General Milley Makes Shocking Admission To Senate

America’s top military officer conceded this week it is “possible” the disastrous withdrawal from Afghanistan contributed to Russia’s decision to invade Ukraine — an argument Republicans have made for weeks.

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Chairman of the Joint Chiefs of Staff Gen. Mark Milley made the comments during a Senate Armed Services Committee hearing on Thursday. Gen. Tod Wolters, the head of U.S. European Command, said last week that Vladimir Putin may have been attempting to take advantage of potential cracks in NATO resulting from post-Afghanistan conditions.

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When pressed by Sen. Marsha Blackburn, a Tennessee Republican, on the Afghanistan withdrawal and whether it played a part in Putin’s decision to invade Ukraine, Milley replied: “From the intelligence I’ve read, it’s not clear. I think it certainly is possible, but I also know that Putin had aims on Ukraine long before the end of the war in Afghanistan.”

Blackburn cut him off: “I think we all know that. So he saw his opening, right?”

“Well, the forces were building up — they began to build up their force in September, October,” Milley replied. “So I think in order to do that, they would’ve had to have the plans and approval long before September, October.”

The Taliban rapidly took over following a chaotic U.S. military withdrawal last year, and an August suicide bombing at the airport in Kabul, Afghanistan, by the Islamic State killed 13 U.S. service members during evacuation efforts at the airport, with the Taliban providing security outside. Republicans have repeatedly connected the disastrous withdrawal to the current situation in Ukraine.

Russian forces engaged in two major force buildups on the Ukrainian border in 2021 — first in the spring of 2021 and then in the fall in the months after the Taliban takeover in Afghanistan. The second buildup led to the invasion.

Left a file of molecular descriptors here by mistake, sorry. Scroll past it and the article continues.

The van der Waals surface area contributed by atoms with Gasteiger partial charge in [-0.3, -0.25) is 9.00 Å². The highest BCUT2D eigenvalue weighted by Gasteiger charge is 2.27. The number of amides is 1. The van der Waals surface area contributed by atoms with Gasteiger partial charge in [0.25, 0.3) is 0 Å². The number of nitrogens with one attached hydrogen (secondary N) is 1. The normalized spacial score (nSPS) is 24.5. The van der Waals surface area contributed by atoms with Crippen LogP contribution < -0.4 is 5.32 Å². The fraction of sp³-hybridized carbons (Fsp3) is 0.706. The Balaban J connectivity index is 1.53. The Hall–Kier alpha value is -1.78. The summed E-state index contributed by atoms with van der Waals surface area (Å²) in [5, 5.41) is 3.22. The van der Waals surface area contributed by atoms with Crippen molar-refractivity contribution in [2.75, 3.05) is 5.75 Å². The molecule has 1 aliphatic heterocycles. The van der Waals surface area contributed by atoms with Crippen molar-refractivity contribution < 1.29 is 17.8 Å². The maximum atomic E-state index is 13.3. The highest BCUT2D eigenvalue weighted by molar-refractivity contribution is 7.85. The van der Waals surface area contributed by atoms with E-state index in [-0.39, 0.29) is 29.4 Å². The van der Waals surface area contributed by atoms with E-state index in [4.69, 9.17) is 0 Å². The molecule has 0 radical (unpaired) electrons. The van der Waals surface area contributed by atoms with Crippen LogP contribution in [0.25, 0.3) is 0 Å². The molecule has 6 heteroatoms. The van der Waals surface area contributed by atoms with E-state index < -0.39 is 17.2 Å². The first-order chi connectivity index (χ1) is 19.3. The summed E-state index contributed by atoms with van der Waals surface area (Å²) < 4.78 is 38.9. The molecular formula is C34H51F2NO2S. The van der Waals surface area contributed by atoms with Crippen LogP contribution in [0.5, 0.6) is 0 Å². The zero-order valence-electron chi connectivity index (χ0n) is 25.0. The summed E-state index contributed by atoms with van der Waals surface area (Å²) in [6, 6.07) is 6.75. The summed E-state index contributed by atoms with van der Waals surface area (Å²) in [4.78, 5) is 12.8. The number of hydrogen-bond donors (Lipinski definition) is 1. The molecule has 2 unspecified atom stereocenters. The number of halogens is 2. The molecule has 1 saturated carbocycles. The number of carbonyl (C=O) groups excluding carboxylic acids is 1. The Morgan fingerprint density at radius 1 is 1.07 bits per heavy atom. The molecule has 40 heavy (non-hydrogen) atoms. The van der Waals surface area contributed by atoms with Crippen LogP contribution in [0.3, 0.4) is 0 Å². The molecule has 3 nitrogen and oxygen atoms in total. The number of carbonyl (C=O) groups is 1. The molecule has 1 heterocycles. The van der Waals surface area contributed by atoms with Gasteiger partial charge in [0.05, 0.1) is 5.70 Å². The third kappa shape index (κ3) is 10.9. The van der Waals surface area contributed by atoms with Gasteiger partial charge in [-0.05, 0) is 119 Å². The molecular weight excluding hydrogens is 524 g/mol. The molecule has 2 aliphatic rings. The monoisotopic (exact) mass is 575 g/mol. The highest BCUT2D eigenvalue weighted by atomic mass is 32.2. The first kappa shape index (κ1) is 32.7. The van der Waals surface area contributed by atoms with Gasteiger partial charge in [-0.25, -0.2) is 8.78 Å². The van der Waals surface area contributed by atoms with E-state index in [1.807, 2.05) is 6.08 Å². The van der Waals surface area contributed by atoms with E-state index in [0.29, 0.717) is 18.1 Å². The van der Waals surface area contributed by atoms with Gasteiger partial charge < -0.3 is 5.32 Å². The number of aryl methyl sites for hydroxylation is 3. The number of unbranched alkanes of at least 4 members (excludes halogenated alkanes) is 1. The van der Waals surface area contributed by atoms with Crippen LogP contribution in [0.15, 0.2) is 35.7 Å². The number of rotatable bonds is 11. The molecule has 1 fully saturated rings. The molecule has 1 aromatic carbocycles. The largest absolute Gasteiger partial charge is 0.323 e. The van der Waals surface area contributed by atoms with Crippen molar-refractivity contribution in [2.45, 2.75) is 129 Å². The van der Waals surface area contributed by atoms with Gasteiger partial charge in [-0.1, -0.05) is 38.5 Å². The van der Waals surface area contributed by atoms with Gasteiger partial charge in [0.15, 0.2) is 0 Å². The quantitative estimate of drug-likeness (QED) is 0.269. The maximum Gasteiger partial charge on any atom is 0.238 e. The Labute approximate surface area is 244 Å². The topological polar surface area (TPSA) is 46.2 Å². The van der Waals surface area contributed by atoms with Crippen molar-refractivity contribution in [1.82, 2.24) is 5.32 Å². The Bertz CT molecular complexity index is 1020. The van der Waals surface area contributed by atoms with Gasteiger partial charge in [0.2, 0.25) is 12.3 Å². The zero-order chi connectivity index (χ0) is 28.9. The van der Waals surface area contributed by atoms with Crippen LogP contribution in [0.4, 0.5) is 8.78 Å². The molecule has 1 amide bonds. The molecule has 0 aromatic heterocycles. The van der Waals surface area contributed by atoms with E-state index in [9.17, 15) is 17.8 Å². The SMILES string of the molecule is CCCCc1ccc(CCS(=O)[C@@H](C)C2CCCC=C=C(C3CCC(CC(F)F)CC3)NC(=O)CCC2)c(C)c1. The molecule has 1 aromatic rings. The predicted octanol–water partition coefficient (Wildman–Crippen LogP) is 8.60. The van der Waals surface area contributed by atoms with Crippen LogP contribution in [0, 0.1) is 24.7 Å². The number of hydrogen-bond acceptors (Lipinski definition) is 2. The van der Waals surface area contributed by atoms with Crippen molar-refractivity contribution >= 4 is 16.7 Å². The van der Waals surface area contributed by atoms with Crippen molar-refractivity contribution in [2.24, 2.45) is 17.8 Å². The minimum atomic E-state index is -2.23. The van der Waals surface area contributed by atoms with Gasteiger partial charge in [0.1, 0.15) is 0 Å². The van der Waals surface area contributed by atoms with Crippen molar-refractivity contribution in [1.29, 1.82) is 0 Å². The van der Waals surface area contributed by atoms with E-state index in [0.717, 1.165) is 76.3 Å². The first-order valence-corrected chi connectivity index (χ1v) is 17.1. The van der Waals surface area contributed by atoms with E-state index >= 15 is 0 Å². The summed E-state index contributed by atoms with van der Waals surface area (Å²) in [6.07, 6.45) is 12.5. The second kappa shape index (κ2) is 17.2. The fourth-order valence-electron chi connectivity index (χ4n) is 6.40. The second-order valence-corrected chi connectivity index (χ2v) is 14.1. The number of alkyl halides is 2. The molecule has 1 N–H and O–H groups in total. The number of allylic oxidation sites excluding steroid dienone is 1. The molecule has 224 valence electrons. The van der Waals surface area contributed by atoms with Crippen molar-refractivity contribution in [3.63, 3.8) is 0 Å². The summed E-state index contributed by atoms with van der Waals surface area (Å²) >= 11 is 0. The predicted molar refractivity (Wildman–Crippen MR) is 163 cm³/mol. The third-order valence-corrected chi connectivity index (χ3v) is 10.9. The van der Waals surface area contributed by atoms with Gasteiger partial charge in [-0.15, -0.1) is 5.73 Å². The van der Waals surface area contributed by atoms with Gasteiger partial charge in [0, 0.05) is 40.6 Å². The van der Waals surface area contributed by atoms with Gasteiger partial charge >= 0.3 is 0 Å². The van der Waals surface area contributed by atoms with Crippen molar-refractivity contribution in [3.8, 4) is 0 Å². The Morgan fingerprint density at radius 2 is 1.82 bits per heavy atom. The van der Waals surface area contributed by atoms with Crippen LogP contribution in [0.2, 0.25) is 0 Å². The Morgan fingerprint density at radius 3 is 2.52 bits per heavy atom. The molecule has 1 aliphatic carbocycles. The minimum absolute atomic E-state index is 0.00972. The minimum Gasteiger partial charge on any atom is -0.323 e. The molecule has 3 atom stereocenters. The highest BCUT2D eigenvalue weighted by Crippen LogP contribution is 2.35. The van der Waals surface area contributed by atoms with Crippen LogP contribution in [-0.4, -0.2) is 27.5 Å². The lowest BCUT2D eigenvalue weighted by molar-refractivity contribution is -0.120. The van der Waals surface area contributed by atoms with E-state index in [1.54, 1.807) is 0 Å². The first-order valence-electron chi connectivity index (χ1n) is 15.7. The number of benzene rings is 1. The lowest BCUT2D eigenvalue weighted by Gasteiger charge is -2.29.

Milley reportedly told Congress behind closed doors in early February that Kyiv could be conquered by Russia within 72 hours of a full-scale invasion.

In comparison, both Milley and President Joe Biden, as well as the rest of the administration, appeared to overestimate the strength and the willpower of the Afghan army ahead of the Taliban’s takeover.

Wolters, the supreme allied commander for Europe, testified last month in front of the House Armed Services Committee, with Rep. Jim Banks, an Indiana Republican, asking why Putin decided to invade on Feb. 24 rather than some other time since 2014.

“I think he felt like he had the popular support of the citizens of Russia,” Wolters said. “I also felt like he was attempting to take advantage of fissures that could have appeared in NATO as a result of the post-Afghanistan environment. And I also think that it has to do with his age and his efficacy.”

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The general said: “All those combined together put him in a position to where he elected to go at this time, but the overriding variable in my view is the fact that he believes that he has popular support with his citizens.”

The Russians waited until just a few days after the Beijing Olympics finished to attack Ukraine.

On the day of Putin’s invasion, Senate Minority Leader Mitch McConnell said: “I think the precipitous withdrawal from Afghanistan in August was a signal, to Putin and maybe to Chinese President Xi as well, that America was in retreat, that America could not be depended upon, and was an invitation to the autocrats of the world that maybe this was a good time to make a move.”

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The invasion of Ukraine came after weeks of warnings by the U.S. intelligence community that Putin was likely to invade. Biden indicated in January he believed a Russian victory in Ukraine would essentially be certain.

Defense Intelligence Agency Director Lt. Gen. Scott Berrier admitted last month that he had botched the assessment of Ukraine’s will to fight, saying: “My view was that, based on a variety of factors, that the Ukrainians were not as ready as I thought they should be. Therefore, I questioned their will to fight. That was a bad assessment on my part because they have fought bravely and honorably.”